Home > Articles > Data > Access

Access Fear Factor II: Merging the Unfamiliar with the Familiar

  • Print
  • + Share This
If you can't use Access for more than five minutes without cursing, join the club. If you're an experienced Word and Excel user who has not experienced Access, this article will help you overcome Access-phobia and easily recover from frightening Access experiences. If you're an Access expert and are easily angered, on the other hand, please don't read this article! In this second Access Fear Factor article, Herb Tyson encourages you to eschew Access best practices and to avoid overcomplicating matters.
Like this article? We recommend

When we last saw our heroes, Rocky and Bullwinkle, they had just finished Access Fear Factor Level I and discovered to their horror that their carefully crafted movie review had been truncated at 255 characters. "Where are we, Rocky?" asked the full-antlered Bullwinkle. Rocky replied, "Hokey smoke, Bullwinkle! It looks like we’re back in MS-DOS!"

In this installment, we’ll take care of that problem—plus solve a couple more. Then you’ll see how to bypass Access’s Report feature by using Word to display and format the data.

255 Skidoo

When I converted my nascent database from Excel to Access, Access correctly sensed that my Review field exceeded the Text field limit and used the Memo field format. Text fields can hold a maximum of 255 characters. Memo fields can hold up to 65,536 characters, or roughly 11,000 words.

Picking up where we left off last time, with the table displayed, click on the Design tool at the top of the floating Database dialog box to display the Table design form shown in Figure 1. At the bottom of the list of field names, click on Memo next to the Review field.

Contrast Figure 1 with Figure 2. Figure 1 shows a Text field’s settings, whereas Figure 2 shows the settings for a Memo field. Although the settings look similar, the Text field has two settings that the Memo field does not have: Field Size and Input Mask. "Aha!" you might be tempted to say. Ignore those two fields—they’re red herrings!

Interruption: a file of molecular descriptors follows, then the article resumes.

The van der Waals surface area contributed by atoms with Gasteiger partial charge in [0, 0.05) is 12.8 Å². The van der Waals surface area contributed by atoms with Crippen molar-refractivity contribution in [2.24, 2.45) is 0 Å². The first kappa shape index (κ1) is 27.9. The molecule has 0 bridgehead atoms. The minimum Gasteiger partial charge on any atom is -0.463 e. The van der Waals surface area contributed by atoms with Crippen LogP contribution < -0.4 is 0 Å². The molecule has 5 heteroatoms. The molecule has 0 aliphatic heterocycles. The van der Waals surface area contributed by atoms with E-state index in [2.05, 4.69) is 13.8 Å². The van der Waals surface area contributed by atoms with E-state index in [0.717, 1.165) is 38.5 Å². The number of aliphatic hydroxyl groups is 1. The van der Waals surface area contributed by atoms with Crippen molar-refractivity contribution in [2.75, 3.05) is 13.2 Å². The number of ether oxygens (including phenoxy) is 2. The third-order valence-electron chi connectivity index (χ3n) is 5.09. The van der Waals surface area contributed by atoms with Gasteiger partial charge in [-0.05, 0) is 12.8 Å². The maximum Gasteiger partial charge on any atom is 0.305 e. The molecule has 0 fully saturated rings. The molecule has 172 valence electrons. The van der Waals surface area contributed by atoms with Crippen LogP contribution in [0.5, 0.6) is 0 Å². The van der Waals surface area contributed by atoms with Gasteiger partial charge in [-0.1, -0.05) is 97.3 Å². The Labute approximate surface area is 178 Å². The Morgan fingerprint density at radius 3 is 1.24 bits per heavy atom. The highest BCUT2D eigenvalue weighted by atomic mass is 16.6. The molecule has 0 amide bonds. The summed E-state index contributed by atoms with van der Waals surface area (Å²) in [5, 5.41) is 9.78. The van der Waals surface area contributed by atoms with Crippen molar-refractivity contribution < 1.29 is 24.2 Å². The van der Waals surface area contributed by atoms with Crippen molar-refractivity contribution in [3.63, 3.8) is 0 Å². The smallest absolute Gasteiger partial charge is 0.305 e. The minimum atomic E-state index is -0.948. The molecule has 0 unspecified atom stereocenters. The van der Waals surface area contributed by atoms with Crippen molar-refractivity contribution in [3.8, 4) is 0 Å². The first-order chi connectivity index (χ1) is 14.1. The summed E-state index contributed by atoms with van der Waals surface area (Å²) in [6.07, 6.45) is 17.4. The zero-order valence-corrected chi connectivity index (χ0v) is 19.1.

Instead, notice the @ in the Format field of both. The @ sign is used to represent the characters of the data (the review, in this case) and format it in some way. Feel free to experiment with it. But, for now, simply delete the @ sign and click the X to close the Table design form. Finally, say Yes to saving changes.

In the Database dialog box, double-click the data table (Movies), as shown in Figure 3.

When you widen the height and width of the Review field to display its contents, you now can see the entire review, not just the first 255 characters (see Figure 4).

To widen the field, drag the column and row borders (in the gray area to the top and left of where the actual data are displayed) of the field you want to expand, as shown in Figure 5.

The downside of Memo fields is that they cannot contain character, word, and paragraph-level formatting such as bold or italics. You could, instead, use a Hyperlink field, which you could click to open a formatted copy of the review in Word (for example). That would, to some extent, defeat at least one purpose: conveniently displaying all your movie review information at the same time. Alternatively, you could use an OLE Object field, which would let you display the review alongside other movie data. However, both Hyperlink and OLE approaches defeat another purpose—conveniently entering your movie data in one place.

I’ll revisit both of these options briefly in Part III of this series. For now, however, let’s enjoy the freedom-from-formatting that this "limitation" affords us. That is, the inability to use formatting limits you to using words themselves to convey excitement, sarcasm, and dismay. How archaic!

  • + Share This
  • 🔖 Save To Your Account